2009.12.15 > For Immediate Release
contact: Tim Kaldahl - University Relations
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OLLAS Report Examines Voter Outreach Work
Omaha - A new report from a political science professor at the University of Nebraska at Omaha (UNO) outlines the impact of voter outreach and mobilization work leading up to the 2008 General Election among new Latino registered voters in a section of Omaha. Face-to-face, door-to-door canvassing and the dissemination of linguistically and culturally appropriate information resulted in community support.
The report, “Project Animate: Promoting Student Civic Participation through Latino Voter Mobilization,” was written by Jonathan Benjamin-Alvarado and issued by the UNO Office of Latino/Latin American Studies (OLLAS). The part of Omaha concentrated on for voter outreach was Ward 4, an area with a growing minority community.
“We conducted a series of events starting in 2007 that established us as a presence in the community,”Benjamin-Alvarado said. In addition to his position in the Department of Political Science, Benjamin-Alvarado serves as the assistant director for OLLAS. “We distributed non-partisan voter information beginning in the fall of 2007 with Mexican Independence Day, and over the course of the next 14 months we had people going door to door to engage the voting community.”
Other outreach activities and methods included, participating in parades and rallies, distributing yard signs that promoted voting and Spanish-language public service announcements. All of the materials distributed were strictly informational, Benjamin-Alvarado said.
The percentage of register voters who actually voted in Ward 4 went up nearly four percent when compared on a percentage basis with the General Election of 2004. The increase in voter turnout all but erased a loss of nearly 3,800 voters in the ward from 2004 to 2008. The percentage of difference when comparing 2004 to 2008 came in at a net gain of 7 percent overall.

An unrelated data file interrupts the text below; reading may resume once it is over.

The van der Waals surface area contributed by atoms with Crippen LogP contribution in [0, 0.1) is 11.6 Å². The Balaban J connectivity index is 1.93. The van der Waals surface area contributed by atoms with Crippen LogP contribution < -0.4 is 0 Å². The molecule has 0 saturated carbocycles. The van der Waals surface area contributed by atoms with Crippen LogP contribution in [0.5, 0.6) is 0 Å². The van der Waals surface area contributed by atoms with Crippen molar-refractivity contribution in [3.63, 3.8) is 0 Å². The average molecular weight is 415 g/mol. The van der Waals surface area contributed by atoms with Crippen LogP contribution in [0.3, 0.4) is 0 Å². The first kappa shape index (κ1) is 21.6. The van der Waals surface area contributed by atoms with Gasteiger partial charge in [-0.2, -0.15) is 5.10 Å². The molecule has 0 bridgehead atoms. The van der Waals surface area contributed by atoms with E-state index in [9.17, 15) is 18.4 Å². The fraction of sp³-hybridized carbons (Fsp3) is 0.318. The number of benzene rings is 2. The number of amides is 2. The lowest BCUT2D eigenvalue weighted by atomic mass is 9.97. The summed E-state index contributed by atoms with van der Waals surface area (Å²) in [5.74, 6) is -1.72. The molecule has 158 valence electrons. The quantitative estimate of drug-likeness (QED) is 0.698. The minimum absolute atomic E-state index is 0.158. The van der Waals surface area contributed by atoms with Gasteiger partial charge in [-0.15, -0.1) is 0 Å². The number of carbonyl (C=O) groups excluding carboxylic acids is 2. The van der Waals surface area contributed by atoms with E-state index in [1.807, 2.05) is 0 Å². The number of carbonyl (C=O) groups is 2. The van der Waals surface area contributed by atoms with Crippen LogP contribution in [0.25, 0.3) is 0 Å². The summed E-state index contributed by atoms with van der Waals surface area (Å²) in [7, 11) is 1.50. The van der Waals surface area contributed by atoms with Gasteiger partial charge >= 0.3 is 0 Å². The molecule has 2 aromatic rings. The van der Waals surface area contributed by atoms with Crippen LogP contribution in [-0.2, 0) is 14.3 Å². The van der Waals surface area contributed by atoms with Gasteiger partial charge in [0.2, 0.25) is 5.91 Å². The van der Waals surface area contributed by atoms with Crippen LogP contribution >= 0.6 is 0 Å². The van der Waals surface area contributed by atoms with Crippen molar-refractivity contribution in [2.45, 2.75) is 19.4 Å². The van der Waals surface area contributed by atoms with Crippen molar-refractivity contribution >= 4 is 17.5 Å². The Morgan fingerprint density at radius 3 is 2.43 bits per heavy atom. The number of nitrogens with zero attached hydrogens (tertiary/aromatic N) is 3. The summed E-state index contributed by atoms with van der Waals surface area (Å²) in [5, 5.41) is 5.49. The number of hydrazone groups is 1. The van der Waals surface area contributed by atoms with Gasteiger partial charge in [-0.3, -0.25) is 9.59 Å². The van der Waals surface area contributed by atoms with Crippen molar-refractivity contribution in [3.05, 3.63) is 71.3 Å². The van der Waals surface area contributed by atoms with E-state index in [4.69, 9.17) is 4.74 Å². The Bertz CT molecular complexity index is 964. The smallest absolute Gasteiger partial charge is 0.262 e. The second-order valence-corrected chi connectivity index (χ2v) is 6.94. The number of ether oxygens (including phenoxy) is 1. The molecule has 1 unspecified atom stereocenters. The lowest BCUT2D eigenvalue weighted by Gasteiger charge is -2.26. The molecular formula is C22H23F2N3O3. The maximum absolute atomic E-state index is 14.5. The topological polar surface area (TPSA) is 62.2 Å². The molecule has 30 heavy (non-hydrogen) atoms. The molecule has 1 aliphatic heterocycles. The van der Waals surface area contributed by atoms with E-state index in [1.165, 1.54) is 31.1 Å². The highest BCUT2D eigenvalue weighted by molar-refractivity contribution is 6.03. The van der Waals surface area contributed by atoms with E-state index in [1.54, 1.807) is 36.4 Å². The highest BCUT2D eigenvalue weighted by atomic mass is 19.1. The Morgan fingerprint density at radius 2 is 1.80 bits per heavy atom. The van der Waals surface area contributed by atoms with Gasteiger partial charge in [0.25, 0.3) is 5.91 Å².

“While the ‘Obama effect’ was present in the area, we can’t underestimate the non-partisan role Project Animate had in getting people to vote,” Benjamin-Alvarado said.
All told, 62 college and high school student volunteers—who provided 360 total man-hours--canvassed 32 precincts in South Omaha. The students went to the homes of 2,213 new and Latino registered voters and spoke directly with over 300 individuals. More than half of the students involved spoke Spanish.
This project was funded by the office of the Nebraska Secretary of State to promote voter mobilization in minority communities in Douglas County. The Department of Political Science at UNO served as an on-campus base of operations. Benjamin-Alvarado served as the project manager and Mark Matulka, a graduate student in the Political Science Department, was the project coordinator. Other major organizations involved included the Douglas County Election Commission, Oxide Design, the Omaha Public Schools and Clear Communications Inc.
The report is online at -- http://www.unomaha.edu/ollas/ProyectoAnimate/ProyectoAnimateReport.pdf .
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The University of Nebraska at Omaha (UNO) is Nebraska’s metropolitan university. The core values of the institution place students at the center of all that the university does; call for the campus to strive for academic excellence; and promote community engagement that transforms and improves urban, regional, national and global life. UNO, inaugurated in 1968, emerged from the Municipal University of Omaha, established in 1931, which grew out of the University of Omaha founded in 1908.
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